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Baldwin, Colleagues Introduce 1619 Act to Raise Awareness, Understanding of African American History in Schools

Legislation Would Provide Funding for Educators to Gain Access to Educational Programming from the National Museum of African American History & Culture

WASHINGTON, D.C. – U.S. Senator Tammy Baldwin (D-WI), a member of the Senate Committee on Health, Education, Labor and Pensions (HELP), joined her colleagues to introduce legislation to increase awareness and understanding of African American history across our schools through expanded access to programming from the National Museum of African American History and Culture. The 1619 Act would provide federal funding to support African American History educational programs through workshops and professional development activities for educators.

“For far too long, our schools have taught an incomplete picture of American history to our students that has unfortunately contributed to the deeply-rooted racial inequities that exist today. We must do better at educating the next generation on the full history of our country, including the African-American experience, to create the meaningful change we need to move forward,” said Senator Baldwin. “Black history is American history, and this legislation will provide our schools the federal resources they need to take this important step and work to address systemic racism through education and understanding.”

The 1619 Act was led by Senators Gary Peters (D-MI), Bob Casey (D-PA) and Jacky Rosen (D-NV). Cosponsoring this legislation includes Senators Tammy Duckworth (D-IL), Ron Wyden (D-OR), Kirsten Gillibrand (D-NY), Richard Blumenthal (D-CT), Debbie Stabenow (D-MI), Krysten Sinema (D-AZ), Bernie Sanders (I-VT), Mark Warner (D-VA), Sheldon Whitehouse (D-RI), Sherrod Brown (D-OH), Amy Klobuchar (D-MN) and Elizabeth Warren (D-MA).

“As we search for ways to come together in order to tackle the systemic racism that has stained our society for centuries, reimagining how we teach our students about African American history and culture is a top priority,” said Hilary O. Shelton, Senior Vice President for Advocacy and Policy & Director of the Washington Bureau at NAACP. “Providing more of our educators the opportunity to access the resources needed to impart these lessons on their students is critical to securing any progress we are able to make, and we commend Senator Peters, Senator Casey and Senator Rosen for spearheading this effort.

“For too long, our educational system has withheld students from further exploring the triumphs, horrors and heroes of African American history that are so integral to our nation’s story,” said Ebonie C. Riley, DC Bureau Chief of the National Action Network. “The 1619 Act would be a first step in ensuring that the next generation of students can immerse themselves in this important historical narrative, and we look forward to continue working with the Senators to ensure it is enacted into law.”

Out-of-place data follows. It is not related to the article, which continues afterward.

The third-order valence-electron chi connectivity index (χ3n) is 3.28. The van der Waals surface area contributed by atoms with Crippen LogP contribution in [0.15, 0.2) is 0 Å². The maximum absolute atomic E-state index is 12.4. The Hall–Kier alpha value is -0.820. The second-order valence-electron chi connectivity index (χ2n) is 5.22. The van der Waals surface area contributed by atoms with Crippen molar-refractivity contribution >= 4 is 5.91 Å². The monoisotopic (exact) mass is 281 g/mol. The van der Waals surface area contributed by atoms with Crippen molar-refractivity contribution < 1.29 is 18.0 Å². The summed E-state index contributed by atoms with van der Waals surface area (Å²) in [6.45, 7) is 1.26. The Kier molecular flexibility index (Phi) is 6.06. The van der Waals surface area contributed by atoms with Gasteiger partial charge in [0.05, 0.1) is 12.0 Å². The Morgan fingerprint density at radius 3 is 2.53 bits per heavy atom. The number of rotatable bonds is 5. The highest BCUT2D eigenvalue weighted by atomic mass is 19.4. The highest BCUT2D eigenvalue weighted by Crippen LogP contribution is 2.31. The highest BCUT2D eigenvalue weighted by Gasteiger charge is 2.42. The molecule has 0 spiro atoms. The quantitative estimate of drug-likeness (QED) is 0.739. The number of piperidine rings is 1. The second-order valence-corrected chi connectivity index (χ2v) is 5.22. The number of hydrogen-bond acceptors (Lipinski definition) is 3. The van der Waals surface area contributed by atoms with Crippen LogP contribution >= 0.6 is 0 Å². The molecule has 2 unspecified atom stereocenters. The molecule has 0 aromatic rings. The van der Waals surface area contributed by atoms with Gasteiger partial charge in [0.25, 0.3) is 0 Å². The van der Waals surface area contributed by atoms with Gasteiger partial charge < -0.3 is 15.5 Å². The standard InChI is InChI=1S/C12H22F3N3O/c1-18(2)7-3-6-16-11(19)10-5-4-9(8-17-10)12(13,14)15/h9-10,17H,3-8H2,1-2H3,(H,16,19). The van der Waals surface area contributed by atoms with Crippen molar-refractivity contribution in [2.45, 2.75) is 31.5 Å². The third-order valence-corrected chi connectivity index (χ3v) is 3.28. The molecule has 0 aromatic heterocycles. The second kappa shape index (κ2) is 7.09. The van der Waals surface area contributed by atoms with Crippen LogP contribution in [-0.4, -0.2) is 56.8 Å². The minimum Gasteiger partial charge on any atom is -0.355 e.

“NEA commends Senator Peters, Senator Rosen and Senator Casey for introducing the 1619 Act,” said Lily Eskelsen Garcia, President of the National Education Association. “We are happy to see a bill that bolsters and helps public school educators utilize the already amazing materials at the National Museum of African American History and Culture. It is vitally important that our students from all backgrounds learn about and understand African-American history and the African-American experience in the United States. That African-American story is rich, amazing, and heart wrenching. It is inextricably intertwined with the origin story of the founding of our country. Knowledge and information about the critical role of African Americans in this country is also a step in helping to end systemic racism. Making sure our educators have the training and information necessary to share is critical and we think this bill will help to make that happen.”

Many schools are not required to teach students about African American history and educators can face barriers including a lack of funding to access quality resources, a lack of awareness of where to find resources, or a lack of knowledge of how to develop or incorporate curricula. The 1619 Act would recognize the importance of African American history at the federal level, provide $10 million in funding over a five-year period and expand the National Museum of African American History and Culture’s education programming to teachers across the country.

This funding would specifically be available to support high school teachers, middle school teachers, school administrators and prospective teachers engage with quality resources on African American history. This in turn would help allow students in schools across the nation to learn more about African American history as well as teach valuable lessons from the African American experience along with the economic, political, social, cultural and other contributions generations of African American leaders have made to our nation.

The 1619 Act would additionally:

  • Expand the National Museum of African American History and Culture professional development programs, through activities such as local, regional, and national workshops, teacher trainings with African American history education partners, and engagement with local educational agencies and schools.
  • Require the museum to create and maintain a centralized website for African American history, where educators can find curriculum materials, best practice and resources.
  • Prioritize support for schools that currently do not offer African American history education programs;
  • Organize and promote local, regional and national workshops and teacher trainings with African American history education partners, and;
  • Encourage individual states’ education agencies to work with schools in order to integrate these programs within their course curriculum.